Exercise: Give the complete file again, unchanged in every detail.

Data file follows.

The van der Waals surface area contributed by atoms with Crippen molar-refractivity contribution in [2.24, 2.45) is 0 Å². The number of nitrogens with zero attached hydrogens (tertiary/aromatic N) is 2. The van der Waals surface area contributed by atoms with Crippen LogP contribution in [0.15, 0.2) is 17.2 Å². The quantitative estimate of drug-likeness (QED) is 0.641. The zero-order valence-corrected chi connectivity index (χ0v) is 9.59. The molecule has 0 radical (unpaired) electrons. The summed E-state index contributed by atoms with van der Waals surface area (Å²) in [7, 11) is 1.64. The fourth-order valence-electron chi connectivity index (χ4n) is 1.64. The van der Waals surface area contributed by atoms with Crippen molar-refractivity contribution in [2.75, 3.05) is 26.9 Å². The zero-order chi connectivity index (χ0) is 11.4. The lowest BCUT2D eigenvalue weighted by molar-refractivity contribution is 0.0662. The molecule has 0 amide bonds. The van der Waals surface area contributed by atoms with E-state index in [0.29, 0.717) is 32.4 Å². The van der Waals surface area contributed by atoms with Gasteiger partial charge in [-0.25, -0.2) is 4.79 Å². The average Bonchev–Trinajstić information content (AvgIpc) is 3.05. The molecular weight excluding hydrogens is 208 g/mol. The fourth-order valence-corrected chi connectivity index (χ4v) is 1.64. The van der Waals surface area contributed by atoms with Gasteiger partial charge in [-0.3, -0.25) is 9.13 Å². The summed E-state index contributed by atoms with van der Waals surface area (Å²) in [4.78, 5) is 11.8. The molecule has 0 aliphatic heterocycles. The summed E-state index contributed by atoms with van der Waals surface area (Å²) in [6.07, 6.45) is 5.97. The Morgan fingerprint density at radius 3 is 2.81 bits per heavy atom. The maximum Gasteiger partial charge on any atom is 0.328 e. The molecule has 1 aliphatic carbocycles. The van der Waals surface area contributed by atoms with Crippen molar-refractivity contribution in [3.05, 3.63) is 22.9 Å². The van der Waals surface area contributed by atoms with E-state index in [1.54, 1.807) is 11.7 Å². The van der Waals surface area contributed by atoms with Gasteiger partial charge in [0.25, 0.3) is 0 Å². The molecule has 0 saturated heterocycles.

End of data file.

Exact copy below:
The van der Waals surface area contributed by atoms with Crippen molar-refractivity contribution in [2.24, 2.45) is 0 Å². The number of nitrogens with zero attached hydrogens (tertiary/aromatic N) is 2. The van der Waals surface area contributed by atoms with Crippen LogP contribution in [0.15, 0.2) is 17.2 Å². The quantitative estimate of drug-likeness (QED) is 0.641. The zero-order valence-corrected chi connectivity index (χ0v) is 9.59. The molecule has 0 radical (unpaired) electrons. The summed E-state index contributed by atoms with van der Waals surface area (Å²) in [7, 11) is 1.64. The fourth-order valence-electron chi connectivity index (χ4n) is 1.64. The van der Waals surface area contributed by atoms with Crippen molar-refractivity contribution in [2.75, 3.05) is 26.9 Å². The zero-order chi connectivity index (χ0) is 11.4. The lowest BCUT2D eigenvalue weighted by molar-refractivity contribution is 0.0662. The molecule has 0 amide bonds. The van der Waals surface area contributed by atoms with E-state index in [0.29, 0.717) is 32.4 Å². The van der Waals surface area contributed by atoms with Gasteiger partial charge in [-0.25, -0.2) is 4.79 Å². The average Bonchev–Trinajstić information content (AvgIpc) is 3.05. The molecular weight excluding hydrogens is 208 g/mol. The fourth-order valence-corrected chi connectivity index (χ4v) is 1.64. The van der Waals surface area contributed by atoms with Gasteiger partial charge in [-0.3, -0.25) is 9.13 Å². The summed E-state index contributed by atoms with van der Waals surface area (Å²) in [4.78, 5) is 11.8. The molecule has 0 aliphatic heterocycles. The summed E-state index contributed by atoms with van der Waals surface area (Å²) in [6.07, 6.45) is 5.97. The Morgan fingerprint density at radius 3 is 2.81 bits per heavy atom. The maximum Gasteiger partial charge on any atom is 0.328 e. The molecule has 1 aliphatic carbocycles. The van der Waals surface area contributed by atoms with Crippen molar-refractivity contribution in [3.05, 3.63) is 22.9 Å². The van der Waals surface area contributed by atoms with E-state index in [1.54, 1.807) is 11.7 Å². The van der Waals surface area contributed by atoms with Gasteiger partial charge in [0.25, 0.3) is 0 Å². The molecule has 0 saturated heterocycles.